Ford looks to nature for new adhesive technology

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Ford is delving into the growing field of biomimicry in a search for new adhesive materials that will help it toward more sustainable manufacturing. 

Existing solutions for gluing foam materials to metals and plastics can make it virtually impossible to disassemble the parts for recycling. Now, the Blue Oval is looking to the gecko for inspiration as part of a joint research project with Procter & Gamble.

The gecko’s phenomenal ability to adhere itself onto just about any surface has been known since the time of Aristotle: A large example weighing somewhere in the region of 150g could theoretically support upwards of 40 kg if it gripped with all four feet. Just as impressive is the fact it does so without secreting any substances and that it can pull its feet off the surface with ease.

While the gecko’s ability is well documented it wasn’t until 2002 that researchers fully grasped how it takes place. The answer lies with millions of tiny hair-like structures known as setae found on their feet. The molecules within these have an imbalanced distribution of electrons; their overall charge is neutral, but they can generate an attractive force when placed near other imbalanced molecules.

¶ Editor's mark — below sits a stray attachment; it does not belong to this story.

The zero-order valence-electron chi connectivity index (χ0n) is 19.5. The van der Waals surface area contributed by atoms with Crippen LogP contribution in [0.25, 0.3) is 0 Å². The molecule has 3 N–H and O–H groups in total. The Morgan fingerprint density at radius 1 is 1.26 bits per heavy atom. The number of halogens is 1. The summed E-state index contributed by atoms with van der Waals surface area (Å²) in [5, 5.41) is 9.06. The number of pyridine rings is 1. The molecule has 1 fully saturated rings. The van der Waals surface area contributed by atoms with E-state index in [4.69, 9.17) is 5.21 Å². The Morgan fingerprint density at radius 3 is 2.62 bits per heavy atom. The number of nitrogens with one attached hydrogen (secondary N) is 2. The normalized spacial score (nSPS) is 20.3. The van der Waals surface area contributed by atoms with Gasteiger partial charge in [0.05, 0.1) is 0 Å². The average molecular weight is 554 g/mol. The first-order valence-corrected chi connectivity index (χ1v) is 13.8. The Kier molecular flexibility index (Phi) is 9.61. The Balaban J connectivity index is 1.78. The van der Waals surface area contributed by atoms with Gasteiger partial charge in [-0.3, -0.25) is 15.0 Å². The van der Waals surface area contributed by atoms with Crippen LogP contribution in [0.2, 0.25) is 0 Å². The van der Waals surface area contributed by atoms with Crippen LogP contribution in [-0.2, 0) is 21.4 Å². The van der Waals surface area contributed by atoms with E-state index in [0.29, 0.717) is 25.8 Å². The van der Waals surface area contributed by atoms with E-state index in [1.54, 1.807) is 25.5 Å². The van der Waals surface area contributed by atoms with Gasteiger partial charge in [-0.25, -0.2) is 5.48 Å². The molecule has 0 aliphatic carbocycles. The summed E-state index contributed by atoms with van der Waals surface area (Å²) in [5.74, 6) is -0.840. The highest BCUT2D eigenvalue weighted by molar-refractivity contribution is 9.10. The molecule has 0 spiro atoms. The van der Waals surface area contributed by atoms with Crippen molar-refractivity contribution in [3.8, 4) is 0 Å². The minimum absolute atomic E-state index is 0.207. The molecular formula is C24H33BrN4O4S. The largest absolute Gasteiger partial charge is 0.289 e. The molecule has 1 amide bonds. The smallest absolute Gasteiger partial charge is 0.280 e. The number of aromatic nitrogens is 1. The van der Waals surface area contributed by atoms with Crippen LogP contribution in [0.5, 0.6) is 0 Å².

These so-called van der Waals forces are relatively weak in isolation, but they become significant when spread across millions of points. More importantly for Ford and other companies engaged in this research, the gecko can overcome these forces at will.

The key to the release mechanism is a specially evolved joint that allows the gecko to hinge its toes upwards. While the van der Waals forces present a very strong combined effect when the setae are perpendicular to the surface this rapidly breaks down as the orientation changes. Starting with the tips of the toes, the gecko can peel its feet away from the surface. It’s a bit like removing a plaster – the force required would be huge if you tried to lift the whole area in one go, but it becomes quite easy if starting at one edge.

The race is now on to replicate this behaviour synthetically. Ford is by no means the only company looking into it, and potential solutions include synthetic setae made from polymers or carbon nanotubes.

“Solving this problem could provide cost savings and certainly an environmental saving,” commented Debbie Mielewski, senior technical leader for plastics and sustainability research at Ford. “It means we could increase the recycling of more foam and plastics, and further reduce our environmental footprint.”